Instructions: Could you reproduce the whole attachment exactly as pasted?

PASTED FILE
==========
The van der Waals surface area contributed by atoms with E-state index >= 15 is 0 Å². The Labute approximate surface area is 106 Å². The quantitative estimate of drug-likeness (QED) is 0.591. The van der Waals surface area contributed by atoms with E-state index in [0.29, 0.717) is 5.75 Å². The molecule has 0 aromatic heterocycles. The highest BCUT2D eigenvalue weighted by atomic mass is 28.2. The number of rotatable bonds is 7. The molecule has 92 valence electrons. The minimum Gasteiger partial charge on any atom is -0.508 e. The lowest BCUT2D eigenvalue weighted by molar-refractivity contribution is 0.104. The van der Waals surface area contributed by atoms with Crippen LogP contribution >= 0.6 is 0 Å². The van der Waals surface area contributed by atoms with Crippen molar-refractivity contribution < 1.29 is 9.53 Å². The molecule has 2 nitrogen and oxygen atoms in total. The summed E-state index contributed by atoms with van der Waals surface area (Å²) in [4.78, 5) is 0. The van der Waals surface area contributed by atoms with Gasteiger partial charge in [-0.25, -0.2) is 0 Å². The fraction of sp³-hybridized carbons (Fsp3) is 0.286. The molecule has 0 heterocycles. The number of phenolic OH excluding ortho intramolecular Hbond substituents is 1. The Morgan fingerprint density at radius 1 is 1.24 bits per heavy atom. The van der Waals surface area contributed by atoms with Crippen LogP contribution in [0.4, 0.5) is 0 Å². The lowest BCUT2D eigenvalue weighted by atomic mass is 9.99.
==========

The van der Waals surface area contributed by atoms with E-state index >= 15 is 0 Å². The Labute approximate surface area is 106 Å². The quantitative estimate of drug-likeness (QED) is 0.591. The van der Waals surface area contributed by atoms with E-state index in [0.29, 0.717) is 5.75 Å². The molecule has 0 aromatic heterocycles. The highest BCUT2D eigenvalue weighted by atomic mass is 28.2. The number of rotatable bonds is 7. The molecule has 92 valence electrons. The minimum Gasteiger partial charge on any atom is -0.508 e. The lowest BCUT2D eigenvalue weighted by molar-refractivity contribution is 0.104. The van der Waals surface area contributed by atoms with Crippen LogP contribution >= 0.6 is 0 Å². The van der Waals surface area contributed by atoms with Crippen molar-refractivity contribution < 1.29 is 9.53 Å². The molecule has 2 nitrogen and oxygen atoms in total. The summed E-state index contributed by atoms with van der Waals surface area (Å²) in [4.78, 5) is 0. The van der Waals surface area contributed by atoms with Gasteiger partial charge in [-0.25, -0.2) is 0 Å². The fraction of sp³-hybridized carbons (Fsp3) is 0.286. The molecule has 0 heterocycles. The number of phenolic OH excluding ortho intramolecular Hbond substituents is 1. The Morgan fingerprint density at radius 1 is 1.24 bits per heavy atom. The van der Waals surface area contributed by atoms with Crippen LogP contribution in [0.4, 0.5) is 0 Å². The lowest BCUT2D eigenvalue weighted by atomic mass is 9.99.